I was encouraged by Ms. Zubrycka's response to this article. When I first read the article I was tempted to dismiss it as another example of Ukraine's fascination with the "Mysterious East." Having lived and worked in Japan for 8 years of my life (and almost the same number of years in Ukraine) I am skeptical of generalizations about national characteristics and cultural features. Ironically, in many cases misconceptions are a result of the resources we use to gain a true understanding of those same characteristics and features. Often we are limited by the availability of literature and translations contribute to our misconceptions as well.
Still, we must begin somewhere. Mr. Veretnov has made a good effort to synthesize the lessons learned from the Japanese management experience. Clearly we can learn from others mistakes as well as from best practices. But my experience suggests that there is a tendency to refer to certain kinds of resource materials and not others. Sometimes we are limited by what is available. Still, relatively new areas like management consulting, cultural studies and organizational development, perhaps because of their newness, seem to attract a demand for "guru" literature.
A "guru" is not necessarily the author of an idea, but also the idea itself which becomes fashionable at some time, for a period of time, and……for a reason! For example, Japan's own fascination with its "uniqueness" produced a library of home-grown writings about the superiority of the Japanese language, the exclusivity of the Japanese mentality, and recently the effectiveness of Japanese management practices. But the concepts of life-time employment, company loyalty, and consensus decision-making, for example, are famous "myths" which were not true even 20 years ago.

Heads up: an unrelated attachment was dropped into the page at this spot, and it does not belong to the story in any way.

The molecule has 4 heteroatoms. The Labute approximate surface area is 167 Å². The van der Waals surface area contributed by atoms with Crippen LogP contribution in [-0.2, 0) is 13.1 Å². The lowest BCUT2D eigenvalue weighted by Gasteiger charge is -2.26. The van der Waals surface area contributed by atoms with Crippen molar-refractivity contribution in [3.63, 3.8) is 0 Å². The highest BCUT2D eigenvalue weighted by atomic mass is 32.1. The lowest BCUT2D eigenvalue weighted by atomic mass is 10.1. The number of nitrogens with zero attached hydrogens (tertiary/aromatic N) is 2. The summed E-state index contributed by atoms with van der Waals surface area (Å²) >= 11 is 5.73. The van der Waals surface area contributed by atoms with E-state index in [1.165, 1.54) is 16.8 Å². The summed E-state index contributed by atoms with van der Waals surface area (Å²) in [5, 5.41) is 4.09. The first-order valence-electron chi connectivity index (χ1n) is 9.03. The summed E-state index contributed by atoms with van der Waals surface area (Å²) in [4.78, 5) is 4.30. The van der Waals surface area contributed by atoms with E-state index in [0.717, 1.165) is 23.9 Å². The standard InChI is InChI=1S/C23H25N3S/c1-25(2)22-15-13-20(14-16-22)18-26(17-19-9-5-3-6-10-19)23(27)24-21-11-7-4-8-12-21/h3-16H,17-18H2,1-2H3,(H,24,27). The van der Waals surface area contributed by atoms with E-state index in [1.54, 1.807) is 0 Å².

The Japanese factories were and still are very different from what we read about them. The famous "Ringi" system of consensus decision making is actually a lobbying exercise to force agreement on a decision that had already been made at the top. The Japanese company "sanatoriums" are not happy communal vacation resorts for the whole family. They are pressure cookers intended to shape the Japanese employee and family all into a standard (and manageable) mold. What was described as guaranteed lifetime employment with one firm was, and is in reality, an absence of employment alternatives. A student from Poland who was studying in Japan once said to me, "The whole society is controlled by fear. Fear of not belonging to the group."
Of course there are Japanese companies who have implemented management philosophies of developing their individuals. Kyocera's director Kazuo Inamori believes in having "implicit psychological employment contracts" with his employees. Yoshiro Maruta's management approach at Kao (Japan's largest producer of consumer packaged goods) is based on his religious philosophy as a Buddhist. The motivations of these companies are described by authors Sumantra Ghoshal and Christopher Bartlett in The Individualized Corporation (1997: Harper Business Press). These are examples of companies who believe that as important social institutions they should use their economic power to add value to society and to people's lives.